Search Images Maps Play YouTube News Gmail Drive More »
Sign in
Screen reader users: click this link for accessible mode. Accessible mode has the same essential features but works better with your reader.

Patents

  1. Advanced Patent Search
Publication numberUS20040125130 A1
Publication typeApplication
Application numberUS 10/204,896
PCT numberPCT/US2001/006065
Publication dateJul 1, 2004
Filing dateFeb 26, 2001
Priority dateFeb 26, 2001
Publication number10204896, 204896, PCT/2001/6065, PCT/US/1/006065, PCT/US/1/06065, PCT/US/2001/006065, PCT/US/2001/06065, PCT/US1/006065, PCT/US1/06065, PCT/US1006065, PCT/US106065, PCT/US2001/006065, PCT/US2001/06065, PCT/US2001006065, PCT/US200106065, US 2004/0125130 A1, US 2004/125130 A1, US 20040125130 A1, US 20040125130A1, US 2004125130 A1, US 2004125130A1, US-A1-20040125130, US-A1-2004125130, US2004/0125130A1, US2004/125130A1, US20040125130 A1, US20040125130A1, US2004125130 A1, US2004125130A1
InventorsAndrea Flamini, David Wilkins, Matt Crosby, Randy Moss, Keith Fieldhouse
Original AssigneeAndrea Flamini, David Wilkins, Matt Crosby, Randy Moss, Keith Fieldhouse
Export CitationBiBTeX, EndNote, RefMan
External Links: USPTO, USPTO Assignment, Espacenet
Techniques for embedding custom user interface controls inside internet content
US 20040125130 A1
Abstract
The present invention describes a system and method for inserting custom user interface controls (65) such as a button or toolbar into a Web page (60). This allows the client device (20) rendering the Web page to use the controls to manipulate and transform data that resides on a remote server (120). In particular the controls may be used to manipulate and transform images that are viewed on the client device but actually reside on the remote server.
Images(4)
Previous page
Next page
Claims(16)
We claim:
1) In a networked environment, a method for embedding one or more user interface controls inside Internet content, said method comprising:
a) a first server sending, upon a user agent request, a first frame of Internet content and a second frame of Internet content; and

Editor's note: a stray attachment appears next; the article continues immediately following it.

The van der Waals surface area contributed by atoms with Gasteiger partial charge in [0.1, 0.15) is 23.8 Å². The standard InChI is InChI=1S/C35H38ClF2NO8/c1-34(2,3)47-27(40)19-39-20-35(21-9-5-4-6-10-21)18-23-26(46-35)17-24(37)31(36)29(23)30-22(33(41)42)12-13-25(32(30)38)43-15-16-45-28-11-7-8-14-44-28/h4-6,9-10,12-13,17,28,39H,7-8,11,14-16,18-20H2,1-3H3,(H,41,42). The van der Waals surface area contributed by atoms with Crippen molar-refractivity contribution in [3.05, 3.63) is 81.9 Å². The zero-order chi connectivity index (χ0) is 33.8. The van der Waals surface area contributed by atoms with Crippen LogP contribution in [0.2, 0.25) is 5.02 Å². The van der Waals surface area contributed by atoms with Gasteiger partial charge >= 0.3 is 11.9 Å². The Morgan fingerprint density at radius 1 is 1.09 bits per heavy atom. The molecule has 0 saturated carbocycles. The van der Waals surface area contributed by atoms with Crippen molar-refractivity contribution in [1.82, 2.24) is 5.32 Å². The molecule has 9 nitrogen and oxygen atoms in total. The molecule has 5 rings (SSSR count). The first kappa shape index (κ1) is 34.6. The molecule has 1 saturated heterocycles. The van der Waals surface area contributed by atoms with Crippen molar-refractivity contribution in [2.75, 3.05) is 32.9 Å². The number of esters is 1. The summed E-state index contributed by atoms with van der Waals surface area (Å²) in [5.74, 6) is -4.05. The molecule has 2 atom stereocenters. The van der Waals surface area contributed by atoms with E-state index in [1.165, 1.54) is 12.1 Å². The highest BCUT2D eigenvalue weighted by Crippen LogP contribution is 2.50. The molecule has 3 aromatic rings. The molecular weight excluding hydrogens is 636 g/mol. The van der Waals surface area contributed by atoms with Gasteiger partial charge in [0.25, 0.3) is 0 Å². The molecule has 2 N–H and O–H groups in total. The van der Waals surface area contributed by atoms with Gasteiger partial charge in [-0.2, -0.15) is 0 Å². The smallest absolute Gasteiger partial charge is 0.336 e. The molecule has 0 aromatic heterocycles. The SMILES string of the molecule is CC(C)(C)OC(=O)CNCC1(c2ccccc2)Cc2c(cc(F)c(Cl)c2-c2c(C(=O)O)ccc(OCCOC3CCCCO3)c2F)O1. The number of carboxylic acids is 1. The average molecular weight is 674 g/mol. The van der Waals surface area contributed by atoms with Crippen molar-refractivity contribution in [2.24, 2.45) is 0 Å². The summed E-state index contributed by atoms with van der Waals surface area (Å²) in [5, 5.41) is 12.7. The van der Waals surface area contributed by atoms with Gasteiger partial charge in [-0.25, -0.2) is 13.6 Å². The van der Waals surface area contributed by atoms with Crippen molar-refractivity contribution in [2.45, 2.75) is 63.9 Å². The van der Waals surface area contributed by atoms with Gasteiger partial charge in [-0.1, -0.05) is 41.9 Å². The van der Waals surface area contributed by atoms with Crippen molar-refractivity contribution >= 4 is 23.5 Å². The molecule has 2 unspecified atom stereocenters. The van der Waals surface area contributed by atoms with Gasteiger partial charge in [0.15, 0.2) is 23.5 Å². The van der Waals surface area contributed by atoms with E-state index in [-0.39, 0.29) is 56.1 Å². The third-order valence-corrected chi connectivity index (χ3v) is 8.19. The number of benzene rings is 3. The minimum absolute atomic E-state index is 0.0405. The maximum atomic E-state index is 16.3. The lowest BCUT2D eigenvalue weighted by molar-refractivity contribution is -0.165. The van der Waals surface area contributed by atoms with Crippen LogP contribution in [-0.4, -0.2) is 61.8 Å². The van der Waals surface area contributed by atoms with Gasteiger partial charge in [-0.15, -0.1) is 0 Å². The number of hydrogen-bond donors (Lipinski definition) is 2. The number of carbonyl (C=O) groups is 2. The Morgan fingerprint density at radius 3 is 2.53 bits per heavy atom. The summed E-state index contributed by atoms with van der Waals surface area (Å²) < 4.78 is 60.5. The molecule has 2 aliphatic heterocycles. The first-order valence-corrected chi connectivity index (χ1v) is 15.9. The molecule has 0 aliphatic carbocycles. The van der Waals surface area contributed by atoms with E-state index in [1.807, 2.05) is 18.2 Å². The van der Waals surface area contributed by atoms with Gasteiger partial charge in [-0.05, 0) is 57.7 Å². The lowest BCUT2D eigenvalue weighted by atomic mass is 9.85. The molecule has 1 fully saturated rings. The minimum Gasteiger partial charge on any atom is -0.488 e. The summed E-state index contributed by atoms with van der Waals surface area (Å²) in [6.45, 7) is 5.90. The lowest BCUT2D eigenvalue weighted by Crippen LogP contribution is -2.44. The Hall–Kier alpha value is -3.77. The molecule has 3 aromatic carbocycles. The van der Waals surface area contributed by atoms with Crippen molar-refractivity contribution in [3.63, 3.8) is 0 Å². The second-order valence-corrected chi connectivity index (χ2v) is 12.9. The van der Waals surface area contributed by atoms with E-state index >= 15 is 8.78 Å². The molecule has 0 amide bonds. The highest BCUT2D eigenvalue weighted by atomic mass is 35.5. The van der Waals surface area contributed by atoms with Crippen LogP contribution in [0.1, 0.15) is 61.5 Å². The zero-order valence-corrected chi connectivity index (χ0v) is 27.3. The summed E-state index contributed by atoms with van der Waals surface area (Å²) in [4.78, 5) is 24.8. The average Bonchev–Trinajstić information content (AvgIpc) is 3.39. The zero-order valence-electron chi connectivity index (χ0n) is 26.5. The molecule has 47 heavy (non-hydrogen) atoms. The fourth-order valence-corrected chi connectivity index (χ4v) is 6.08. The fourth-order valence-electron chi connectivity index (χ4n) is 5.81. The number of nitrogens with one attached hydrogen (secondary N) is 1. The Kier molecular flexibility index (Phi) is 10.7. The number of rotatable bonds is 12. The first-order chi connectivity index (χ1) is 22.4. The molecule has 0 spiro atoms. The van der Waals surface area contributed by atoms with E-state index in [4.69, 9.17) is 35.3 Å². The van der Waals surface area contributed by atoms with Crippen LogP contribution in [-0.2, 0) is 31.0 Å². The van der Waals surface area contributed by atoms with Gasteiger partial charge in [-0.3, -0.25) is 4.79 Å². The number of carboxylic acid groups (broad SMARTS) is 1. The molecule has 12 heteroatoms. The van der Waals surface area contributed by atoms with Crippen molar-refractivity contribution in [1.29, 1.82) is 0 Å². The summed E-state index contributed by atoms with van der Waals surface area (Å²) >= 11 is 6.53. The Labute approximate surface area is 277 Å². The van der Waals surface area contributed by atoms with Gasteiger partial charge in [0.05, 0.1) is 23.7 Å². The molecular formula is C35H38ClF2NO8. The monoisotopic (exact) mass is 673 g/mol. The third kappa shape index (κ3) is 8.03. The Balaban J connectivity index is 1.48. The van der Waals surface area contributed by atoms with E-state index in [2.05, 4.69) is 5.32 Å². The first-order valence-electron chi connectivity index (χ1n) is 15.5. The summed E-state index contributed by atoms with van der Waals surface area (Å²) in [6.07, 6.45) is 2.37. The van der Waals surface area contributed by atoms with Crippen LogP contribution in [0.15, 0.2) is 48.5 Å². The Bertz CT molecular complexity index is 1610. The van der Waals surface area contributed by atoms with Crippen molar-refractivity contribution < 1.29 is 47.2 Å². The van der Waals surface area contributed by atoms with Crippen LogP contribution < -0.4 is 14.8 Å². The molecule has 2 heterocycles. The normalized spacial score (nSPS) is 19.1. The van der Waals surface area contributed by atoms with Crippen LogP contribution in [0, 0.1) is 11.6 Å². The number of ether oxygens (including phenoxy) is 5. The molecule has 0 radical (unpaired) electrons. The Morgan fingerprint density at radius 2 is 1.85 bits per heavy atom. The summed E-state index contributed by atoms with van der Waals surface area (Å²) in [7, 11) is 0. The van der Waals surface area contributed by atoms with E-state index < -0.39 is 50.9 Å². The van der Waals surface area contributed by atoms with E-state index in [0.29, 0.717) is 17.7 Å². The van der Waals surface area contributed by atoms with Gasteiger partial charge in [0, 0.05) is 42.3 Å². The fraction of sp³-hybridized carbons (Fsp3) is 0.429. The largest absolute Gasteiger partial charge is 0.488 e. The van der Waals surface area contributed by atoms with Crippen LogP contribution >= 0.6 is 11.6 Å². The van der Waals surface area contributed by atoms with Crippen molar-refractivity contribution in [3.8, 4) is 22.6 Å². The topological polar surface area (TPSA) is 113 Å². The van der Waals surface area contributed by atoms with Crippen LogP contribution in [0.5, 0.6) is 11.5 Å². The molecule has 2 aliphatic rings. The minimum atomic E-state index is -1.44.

b) said second frame of Internet content is generated by a second server and comprises controls capable of transforming said second frame of Internet content.
2) The method of claim 1 wherein the first server is an application server and the second server is an image rendering server.
3) The method of claim 1 wherein the control capable of transforming said second frame of Internet content is represented by a control icon.
4) The method of claim 1 wherein the second frame of Internet content comprises a digital image and the control icon.
5) The method of claim 1 wherein the user agent is a Web browser.
6) The method of claim 4 wherein the digital image is retrieved by the second server from the first server and is presented in the second frame by the second server along with said control icons generated by the second server.
7) The method of claim 3 wherein a set of control icons represent an image transformation toolbar.
8) The method of claim 7 wherein multiple toolbars may be selected by the user.
9) A system for embedding one or more user interface controls inside Internet content, said system comprising:
a) a first server that sends, upon a user agent request, a first frame of Internet content and a second frame of Internet content; and
b) a second server that generates said second frame of Internet content that comprises controls capable of transforming said second frame of Internet content.
10) The system of claim 9 wherein the first server is an application server and the second server is an image rendering server.
11) The system of claim 9 wherein the control capable of transforming said second frame of Internet content is represented by a control icon.
12) The system of claim 9 wherein the second frame of Internet content comprises a digital image and the control icon.
13) The system of claim 9 wherein the user agent is a Web browser.
14) The system of claim 12 wherein the digital image is retrieved by the second server from the first server and is presented in the second frame by the second server along with said control icons generated by the second server.
15) The system of claim 11 wherein a set of control icons represent an image transformation toolbar.
16) The system of claim 15 wherein a set of multiple toolbars may be selected by the user.
Description

[0001] This application claims benefit of priority under 35 U.S.C. 119(e) of U.S. Provisional Application No. 60/185,324, filed Feb. 28, 2000 and entitled “Techniques For Embedding Custom User Interface Controls Inside Internet Content”.

BACKGROUND FIELD

[0002] The present invention describes a lightweight system for inserting custom user interface (UI) controls (such as a button or image processing image processing toolbar) into a Web page to be rendered by a Web browser on a client computing device. This allows the client to interact with the custom UI controls to manipulate data stored on a remote server. The creation of the UI control and the processing of the commands that the UI control invokes on the remote data are handled by yet another server, a server that in one embodiment is independent of the Web server serving up the Web page.